Looking into China’s internal situation it can be discerned that all is not well within the country. The various difficulties that face the CCP internally have been highlighted by China watchers around the world. What has not been sufficiently brought into the public domain – within China and outside China - is the fact that the top leadership in Beijing is painfully aware that whatever public face of unity they put out, the government as presently constituted lacks legitimacy. Perhaps elaboration would be in order in making a far-reaching assertion of this nature.
          Leaving aside tin pot dictatorships there would be no country in the world whose budget for internal security is higher than its defence budget. Further, if a tally were to be made of all the agencies in addition to the PAP the total strength of the internal security apparatus would be seen to be more than the strength of the PLA; all this when no country threatens China or is in a position to do so.
          It is seen that the number of agitations, demonstrations, and large-scale protests against the government at various levels have been growing with each passing year. In the year that has gone by these protests are said to have reached a figure of 180,000, in spite of the massive internal security apparatus deployed all over the country. The figure relates to mainland China and does not include the occupied (amalgamated) territories of Tibet and Xinjiang. Nor does it include innumerable individual protestors that the government incarcerates every year.
            While it would be both incorrect and premature to infer that the hold of the CCP is anyway threatened for the time being, it does raise the specter of the lack of legitimacy that the Beijing leadership cannot gloss over.
          Coming now to the periphery or the occupied territories of Tibet and Xinjiang that in geographical spread constitute more than 60% of China’s area, it becomes apparent that in spite of over 60 years of Chinese rule the unrest in Tibet and Xinjiang continues to grow. Despite the massive military presence, omniscient state security apparatus and demographic swamping by Han Chinese that has taken place the Chinese leadership can hardly claim before the world that these populations whose lands had been taken over by force of arms are reconciled to Chinese rule.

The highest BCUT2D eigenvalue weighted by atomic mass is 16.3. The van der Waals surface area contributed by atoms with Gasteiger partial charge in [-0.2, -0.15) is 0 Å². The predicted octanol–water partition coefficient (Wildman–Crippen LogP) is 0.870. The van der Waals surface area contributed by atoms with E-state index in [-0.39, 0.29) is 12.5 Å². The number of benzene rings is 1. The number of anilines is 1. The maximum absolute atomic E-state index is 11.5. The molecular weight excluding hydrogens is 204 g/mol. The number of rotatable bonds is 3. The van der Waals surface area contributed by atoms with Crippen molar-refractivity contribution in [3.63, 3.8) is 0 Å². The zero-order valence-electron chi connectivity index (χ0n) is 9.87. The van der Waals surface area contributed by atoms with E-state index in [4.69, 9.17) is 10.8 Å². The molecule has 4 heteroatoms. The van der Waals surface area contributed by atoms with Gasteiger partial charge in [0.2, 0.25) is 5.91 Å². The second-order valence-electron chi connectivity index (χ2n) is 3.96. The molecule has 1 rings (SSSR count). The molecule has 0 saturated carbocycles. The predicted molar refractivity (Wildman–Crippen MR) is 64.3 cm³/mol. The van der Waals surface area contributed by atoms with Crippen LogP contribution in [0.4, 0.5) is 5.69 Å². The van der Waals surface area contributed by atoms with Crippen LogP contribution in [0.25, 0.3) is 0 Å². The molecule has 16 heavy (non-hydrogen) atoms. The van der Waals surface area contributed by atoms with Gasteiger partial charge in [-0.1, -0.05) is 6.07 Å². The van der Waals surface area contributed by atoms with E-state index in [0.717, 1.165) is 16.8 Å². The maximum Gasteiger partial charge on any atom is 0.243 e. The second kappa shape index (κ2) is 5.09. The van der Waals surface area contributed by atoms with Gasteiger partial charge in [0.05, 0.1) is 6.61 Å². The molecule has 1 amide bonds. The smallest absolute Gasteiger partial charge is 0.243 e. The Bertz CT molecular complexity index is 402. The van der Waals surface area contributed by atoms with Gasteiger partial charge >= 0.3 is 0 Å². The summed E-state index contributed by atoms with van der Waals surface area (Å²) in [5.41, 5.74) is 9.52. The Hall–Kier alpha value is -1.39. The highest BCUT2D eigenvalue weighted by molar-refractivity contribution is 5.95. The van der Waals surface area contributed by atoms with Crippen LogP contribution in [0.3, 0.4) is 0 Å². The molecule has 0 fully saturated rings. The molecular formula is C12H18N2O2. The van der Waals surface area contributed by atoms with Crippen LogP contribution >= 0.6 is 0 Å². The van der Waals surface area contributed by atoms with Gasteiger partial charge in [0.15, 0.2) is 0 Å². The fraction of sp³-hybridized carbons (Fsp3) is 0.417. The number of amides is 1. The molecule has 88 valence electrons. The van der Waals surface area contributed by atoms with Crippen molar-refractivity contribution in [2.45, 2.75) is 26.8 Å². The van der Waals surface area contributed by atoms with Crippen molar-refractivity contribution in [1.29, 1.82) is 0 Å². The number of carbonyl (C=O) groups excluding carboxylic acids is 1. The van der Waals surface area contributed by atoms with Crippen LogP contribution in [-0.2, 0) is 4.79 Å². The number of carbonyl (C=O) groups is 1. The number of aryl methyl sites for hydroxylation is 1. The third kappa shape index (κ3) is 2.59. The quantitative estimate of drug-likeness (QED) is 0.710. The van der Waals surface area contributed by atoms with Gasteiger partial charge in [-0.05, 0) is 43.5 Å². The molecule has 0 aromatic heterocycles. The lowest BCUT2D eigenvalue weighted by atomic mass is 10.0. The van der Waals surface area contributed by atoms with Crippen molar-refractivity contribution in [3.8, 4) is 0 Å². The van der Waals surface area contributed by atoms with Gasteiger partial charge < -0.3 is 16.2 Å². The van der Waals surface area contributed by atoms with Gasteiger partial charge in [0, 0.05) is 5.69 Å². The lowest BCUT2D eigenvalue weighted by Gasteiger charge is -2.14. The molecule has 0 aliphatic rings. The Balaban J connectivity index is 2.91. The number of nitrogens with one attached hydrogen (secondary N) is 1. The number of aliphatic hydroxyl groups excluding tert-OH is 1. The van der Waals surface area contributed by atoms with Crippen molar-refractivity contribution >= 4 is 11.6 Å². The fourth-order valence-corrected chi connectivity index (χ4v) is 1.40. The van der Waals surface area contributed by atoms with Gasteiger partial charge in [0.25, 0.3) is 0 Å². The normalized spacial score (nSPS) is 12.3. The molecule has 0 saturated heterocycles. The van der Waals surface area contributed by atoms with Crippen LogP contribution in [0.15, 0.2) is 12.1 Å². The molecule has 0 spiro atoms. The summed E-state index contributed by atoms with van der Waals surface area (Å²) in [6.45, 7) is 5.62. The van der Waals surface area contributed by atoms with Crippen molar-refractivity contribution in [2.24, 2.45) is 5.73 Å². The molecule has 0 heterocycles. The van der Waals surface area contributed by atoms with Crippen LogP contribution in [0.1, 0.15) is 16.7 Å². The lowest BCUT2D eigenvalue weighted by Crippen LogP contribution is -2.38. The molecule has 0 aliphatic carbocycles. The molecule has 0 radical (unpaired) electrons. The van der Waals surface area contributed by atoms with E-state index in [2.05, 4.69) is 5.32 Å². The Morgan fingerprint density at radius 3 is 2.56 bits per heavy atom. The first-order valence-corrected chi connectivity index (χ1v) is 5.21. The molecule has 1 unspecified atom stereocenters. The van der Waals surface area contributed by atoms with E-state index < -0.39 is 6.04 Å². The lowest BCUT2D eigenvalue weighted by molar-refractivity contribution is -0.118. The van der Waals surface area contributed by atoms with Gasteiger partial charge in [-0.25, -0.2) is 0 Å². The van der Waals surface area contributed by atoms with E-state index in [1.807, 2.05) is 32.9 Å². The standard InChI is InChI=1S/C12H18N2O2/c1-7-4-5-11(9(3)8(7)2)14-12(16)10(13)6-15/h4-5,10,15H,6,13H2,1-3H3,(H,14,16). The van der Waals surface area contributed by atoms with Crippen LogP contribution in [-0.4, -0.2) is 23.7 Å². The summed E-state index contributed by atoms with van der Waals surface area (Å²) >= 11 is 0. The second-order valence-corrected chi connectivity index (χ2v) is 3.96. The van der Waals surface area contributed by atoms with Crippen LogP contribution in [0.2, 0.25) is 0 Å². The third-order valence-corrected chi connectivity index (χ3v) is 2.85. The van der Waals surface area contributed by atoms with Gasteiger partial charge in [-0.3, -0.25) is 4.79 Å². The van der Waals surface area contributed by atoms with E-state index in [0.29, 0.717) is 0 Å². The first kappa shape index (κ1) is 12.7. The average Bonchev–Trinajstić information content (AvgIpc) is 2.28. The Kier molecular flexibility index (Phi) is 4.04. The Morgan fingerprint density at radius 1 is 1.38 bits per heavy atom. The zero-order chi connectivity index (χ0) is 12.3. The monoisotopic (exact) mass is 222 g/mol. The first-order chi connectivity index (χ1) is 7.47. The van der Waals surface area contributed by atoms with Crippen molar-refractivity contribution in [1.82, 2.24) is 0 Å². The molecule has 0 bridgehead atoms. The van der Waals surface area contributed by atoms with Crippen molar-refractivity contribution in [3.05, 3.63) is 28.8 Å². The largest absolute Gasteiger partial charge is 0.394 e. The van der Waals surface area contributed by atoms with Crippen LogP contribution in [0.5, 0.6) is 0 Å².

This was the external perception relating to Tibet and Xinjiang after being incorporated over six decades ago into the People’s Republic of China with constitutional guarantees for their autonomy.       But what about the people of China, the Han people who constitute over 90% of the population within China? How has the Chinese government been able to perpetuate the myth for internal consumption that incorporated minorities are living happily under Chinese rule?
          In sum, the emerging super power, the economic and militarily strong Peoples Republic of China is potentially in deep trouble on account of lack of governance legitimacy. The camouflage over the actual conditions obtaining in occupied territories notwithstanding to what extent the continuing protests and brutal suppression on the periphery, ostensibly hidden from the people on the mainland, are subconsciously underpinning internal unrest is difficult to gauge. Only insiders of the system would know whether the internal unrest in mainland China gives hope to the unrest on the periphery. Whatever be the case, this degree of dissatisfaction does constitute lack of governing legitimacy. In the years to come it could become the greatest vulnerability of the CCP governance model in China.
          What is more, and now a very important statement is being made, the suppression of internal dissent within China by the state security apparatus and in the occupied territories by the state security apparatus and the PLA is leading to an internal power shift in favour of the PLA at the cost of the Party leadership in Beijing. For the world it is an uncomfortable development as in the years ahead the PLA could have a major say in shaping the government’s foreign policy. In fact this may already be the case.